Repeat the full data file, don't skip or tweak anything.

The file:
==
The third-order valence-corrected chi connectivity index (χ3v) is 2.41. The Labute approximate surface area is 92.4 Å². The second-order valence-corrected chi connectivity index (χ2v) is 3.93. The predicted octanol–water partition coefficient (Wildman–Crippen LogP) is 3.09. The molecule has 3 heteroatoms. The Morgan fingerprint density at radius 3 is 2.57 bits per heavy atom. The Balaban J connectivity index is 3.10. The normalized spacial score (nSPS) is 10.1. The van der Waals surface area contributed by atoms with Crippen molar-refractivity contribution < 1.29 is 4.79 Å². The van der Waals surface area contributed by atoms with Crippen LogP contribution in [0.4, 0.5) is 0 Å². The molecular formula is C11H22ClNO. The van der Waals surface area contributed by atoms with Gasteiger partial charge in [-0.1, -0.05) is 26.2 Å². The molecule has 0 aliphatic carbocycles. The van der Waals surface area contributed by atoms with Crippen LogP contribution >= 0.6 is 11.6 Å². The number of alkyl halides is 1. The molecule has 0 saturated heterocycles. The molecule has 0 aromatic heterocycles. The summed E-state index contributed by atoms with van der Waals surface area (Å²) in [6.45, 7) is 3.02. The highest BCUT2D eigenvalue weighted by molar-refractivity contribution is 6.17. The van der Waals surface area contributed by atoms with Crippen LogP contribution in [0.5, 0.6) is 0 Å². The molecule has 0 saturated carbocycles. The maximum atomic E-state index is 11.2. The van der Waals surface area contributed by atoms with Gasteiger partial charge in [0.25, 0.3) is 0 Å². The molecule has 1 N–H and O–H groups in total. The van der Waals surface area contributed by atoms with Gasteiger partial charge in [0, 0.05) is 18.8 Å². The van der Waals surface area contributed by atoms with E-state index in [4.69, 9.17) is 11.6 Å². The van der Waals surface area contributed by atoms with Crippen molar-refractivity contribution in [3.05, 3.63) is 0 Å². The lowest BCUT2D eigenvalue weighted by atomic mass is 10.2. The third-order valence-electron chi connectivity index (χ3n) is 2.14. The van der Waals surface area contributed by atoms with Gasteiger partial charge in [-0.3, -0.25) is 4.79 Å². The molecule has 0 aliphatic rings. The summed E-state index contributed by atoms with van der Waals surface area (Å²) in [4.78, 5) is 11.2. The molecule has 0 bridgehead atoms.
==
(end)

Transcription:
The third-order valence-corrected chi connectivity index (χ3v) is 2.41. The Labute approximate surface area is 92.4 Å². The second-order valence-corrected chi connectivity index (χ2v) is 3.93. The predicted octanol–water partition coefficient (Wildman–Crippen LogP) is 3.09. The molecule has 3 heteroatoms. The Morgan fingerprint density at radius 3 is 2.57 bits per heavy atom. The Balaban J connectivity index is 3.10. The normalized spacial score (nSPS) is 10.1. The van der Waals surface area contributed by atoms with Crippen molar-refractivity contribution < 1.29 is 4.79 Å². The van der Waals surface area contributed by atoms with Crippen LogP contribution in [0.4, 0.5) is 0 Å². The molecular formula is C11H22ClNO. The van der Waals surface area contributed by atoms with Gasteiger partial charge in [-0.1, -0.05) is 26.2 Å². The molecule has 0 aliphatic carbocycles. The van der Waals surface area contributed by atoms with Crippen LogP contribution >= 0.6 is 11.6 Å². The number of alkyl halides is 1. The molecule has 0 saturated heterocycles. The molecule has 0 aromatic heterocycles. The summed E-state index contributed by atoms with van der Waals surface area (Å²) in [6.45, 7) is 3.02. The highest BCUT2D eigenvalue weighted by molar-refractivity contribution is 6.17. The van der Waals surface area contributed by atoms with Crippen LogP contribution in [0.5, 0.6) is 0 Å². The molecule has 0 saturated carbocycles. The maximum atomic E-state index is 11.2. The van der Waals surface area contributed by atoms with Gasteiger partial charge in [0.25, 0.3) is 0 Å². The molecule has 1 N–H and O–H groups in total. The van der Waals surface area contributed by atoms with Gasteiger partial charge in [0, 0.05) is 18.8 Å². The van der Waals surface area contributed by atoms with E-state index in [4.69, 9.17) is 11.6 Å². The van der Waals surface area contributed by atoms with Crippen molar-refractivity contribution in [3.05, 3.63) is 0 Å². The lowest BCUT2D eigenvalue weighted by atomic mass is 10.2. The third-order valence-electron chi connectivity index (χ3n) is 2.14. The van der Waals surface area contributed by atoms with Gasteiger partial charge in [-0.3, -0.25) is 4.79 Å². The molecule has 0 aliphatic rings. The summed E-state index contributed by atoms with van der Waals surface area (Å²) in [4.78, 5) is 11.2. The molecule has 0 bridgehead atoms.